Running Time : 1:46
Rating : R
Date : November 11, 2018

 

Beautiful Boy

Movie Review by Joan Ellis –

Beautiful Boy

Beautiful Boy earns an adjective that is rare and not always welcome: Important. How many people will go to this movie that is about drugs from beginning to end? For some, the answer to that is some version of “why would I want to see a movie about drugs? For others, it offers an extraordinary lifeline.

The why of that has deep and confusing roots. Our world was changed overnight by the sudden arrival of computers. For a few years we celebrated the fact that a deep research tool had been brought into our homes, that communications among family and friends had become instant. Then, gradually, as they always do, opportunists invaded and infected the extraordinary new medium with negatives – the exchange of information, the location, and availability of drugs is now immediate and nationwide.

Add to that the grim truth that some previously decent drug companies began handing their unproven drugs free to doctors who prescribed them for patients before the harmful effects were known. Doctors then reported the results, positive and negative, back to the drug companies that had given them the unproven samples. Many in our citizenry became addicted to the powerful drugs without ever knowing they had been part of an experiment. Drug companies got free research; Doctors got free drugs for sick patients.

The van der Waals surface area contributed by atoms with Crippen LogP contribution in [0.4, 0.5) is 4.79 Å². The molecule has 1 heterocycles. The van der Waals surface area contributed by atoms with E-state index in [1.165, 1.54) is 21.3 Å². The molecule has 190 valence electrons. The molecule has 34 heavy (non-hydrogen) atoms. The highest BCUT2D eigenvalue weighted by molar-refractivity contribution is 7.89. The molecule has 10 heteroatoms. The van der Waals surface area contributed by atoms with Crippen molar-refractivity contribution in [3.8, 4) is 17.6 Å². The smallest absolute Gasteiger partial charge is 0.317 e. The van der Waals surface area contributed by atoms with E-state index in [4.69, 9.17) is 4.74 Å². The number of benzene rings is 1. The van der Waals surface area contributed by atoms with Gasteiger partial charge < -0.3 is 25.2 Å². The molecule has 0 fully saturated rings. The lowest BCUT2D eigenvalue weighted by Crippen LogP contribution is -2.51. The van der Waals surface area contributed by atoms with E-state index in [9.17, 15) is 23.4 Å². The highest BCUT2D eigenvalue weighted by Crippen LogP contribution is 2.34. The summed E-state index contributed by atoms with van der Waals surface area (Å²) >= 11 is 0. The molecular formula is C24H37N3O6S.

Eighteen year old Nic Steff (Timothy Chalamet) is the beautiful boy here, so labelled by his adoring father David (Steve Carell). David is married to his second wife (Maura Tierney) and reaches out to his first (Amy Ryan) for help with their now drug addicted son. Nic is a good guy who works his way through various stages of drug addiction until he is caught completely by crystal-meth. Timothy Chalamet does a beautiful job of showing us the savage capture of the boy by the drug.

The movie becomes the story of an endangered boy who loves his father deeply and is loved in return. This is not an angry boy running off and indulging himself. It is the far worse tale of a son who worked his way through that first phase to being caught entirely and violently by one of the most dangerous drugs of all.

The sad tale is acted so well by Timothy Chalamet and Steve Carell that it becomes a lesson for anyone in the audience who might be suffering a drug problem in his/her family. They lead us through Nic’s addiction process from alcohol to pot to cocaine to LSD to the crippling crystal-meth.

Writer/director Felix Van Groeningen injects just enough happy memories of past father/son fun – surfing, hiking, laughing – to make us realize deeply that Nic was captured by the drug rather than by seeking it out as an escape. For anyone caught in the search for solution, this is a powerful trip through the newly available avenues to rescue. As the leading cause of death under 50, there is help for those who reach for it.

Film Critic : Joan Ellis
Film Title : Beautiful Boy
Word Count : 500
Running Time : 2:00
Rating : R
Date : November 4, 2018